Michael Weinstein’s Military Religious Freedom Foundation is again focused on Campus Crusade for Christ. CCC is the parent organization of Christian Embassy, which was the impetus for an Inspector General investigation earlier this year that found officers unlawfully supported the organization.
Weinstein’s latest accusations–which he contends will be integrated into his ongoing lawsuit against an Army Major and the Secretary of Defense–revolve around the concept of “government-paid missionaries,” a term sometimes used in reference to Campus Crusade military members. Read more
Merry Christmas…can we say that?
Both religious and secular news sources have repeatedly reported on the perceived “war on Christmas,” in which organizations (primarily retailers) have chosen to say (or not say) Merry Christmas or Happy Holidays, or some other variation on the theme. For retailers, it is a business decision, whether good or bad, in which they attempt to appease one group of consumers or another. What they do probably has an impact on their sales figures, but influences little else.
Another question revolves around what is permissible for government officials. Lawsuits and controversy have erupted over Christmas (or “holiday”) displays (like in Wisconsin). Even President Bush has been taken to task for the White House Christmas Cards that don’t mention Christmas, but do contain Old Testament Bible verses that reference the Messianic prophecy. Military Christians, then, have a confusing cornucopia of examples to look at when trying to decide what is appropriate during the Christmas season.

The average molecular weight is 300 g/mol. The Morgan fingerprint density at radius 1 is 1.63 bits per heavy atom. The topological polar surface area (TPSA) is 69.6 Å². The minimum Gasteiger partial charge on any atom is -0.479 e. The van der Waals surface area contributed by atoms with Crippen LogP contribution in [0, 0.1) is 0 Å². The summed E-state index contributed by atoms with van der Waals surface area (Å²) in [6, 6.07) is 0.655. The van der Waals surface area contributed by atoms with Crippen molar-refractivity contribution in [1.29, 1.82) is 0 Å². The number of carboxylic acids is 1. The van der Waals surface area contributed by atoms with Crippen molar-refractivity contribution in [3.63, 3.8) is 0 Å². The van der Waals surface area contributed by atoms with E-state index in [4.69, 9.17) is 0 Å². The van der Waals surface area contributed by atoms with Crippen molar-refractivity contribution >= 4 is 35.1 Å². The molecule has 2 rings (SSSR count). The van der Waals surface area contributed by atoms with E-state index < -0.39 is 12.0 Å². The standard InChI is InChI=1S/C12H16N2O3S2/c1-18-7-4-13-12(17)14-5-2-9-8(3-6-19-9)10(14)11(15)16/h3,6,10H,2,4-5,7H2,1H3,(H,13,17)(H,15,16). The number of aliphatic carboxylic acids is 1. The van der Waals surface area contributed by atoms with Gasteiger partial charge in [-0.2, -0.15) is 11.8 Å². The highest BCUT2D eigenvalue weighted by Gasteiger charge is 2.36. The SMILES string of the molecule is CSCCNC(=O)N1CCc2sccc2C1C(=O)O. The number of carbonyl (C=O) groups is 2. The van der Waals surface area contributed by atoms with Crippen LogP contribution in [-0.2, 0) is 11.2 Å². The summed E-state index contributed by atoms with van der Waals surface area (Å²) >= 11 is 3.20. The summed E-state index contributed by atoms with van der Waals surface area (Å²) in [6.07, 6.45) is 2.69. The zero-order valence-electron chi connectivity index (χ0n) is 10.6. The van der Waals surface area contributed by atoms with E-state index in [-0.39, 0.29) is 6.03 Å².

Is there a right answer? What can military Christians do or say? Read more
In previous posts (original, update) regarding the MRFF lawsuit against Jeremy Hall’s superior officer and the Defense Department, it has been noted that the American judicial system has been loathe to interfere with the separate judiciary of the military. It has also been noted that, to this point, it does not appear Hall utilized the in-place grievance systems.
So as not to depend on “urban legend” and rumor, a little research resulted in finding the Supreme Court case of Chappell v. Wallace (1983), which addresses both of these concerns, and is quoted extensively below.
In Chappell v. Wallace, 462 U.S. 296 (1983), which can be referenced in its entirety here, the US Supreme Court held that superiors could not be sued by their subordinates because Read more
As previously reported on the Religion Clause, TruthOut is reporting that Weinstein’s MRFF is again complaining about an outside Christian organization having access to the Pentagon. This time it was David Kistler’s HOPE ministries.
The article makes it unclear whether it is the theology that is the issue (since much of the article is a mockery of Kistler’s views) or the fact it was a religious organization.
While the writer makes it appear that it is “intuitively obvious” that the Pentagon again violated the ‘Constitutional separation of church and state,’ that is not the case. Chaplains routinely host outside visitors of varied religious persuasions for the spiritual benefit of their servicemen, which is their legal duty.
While Weinstein may disagree, the Constitution and the courts have supported the religious influence of the chaplaincy and its programs in the military.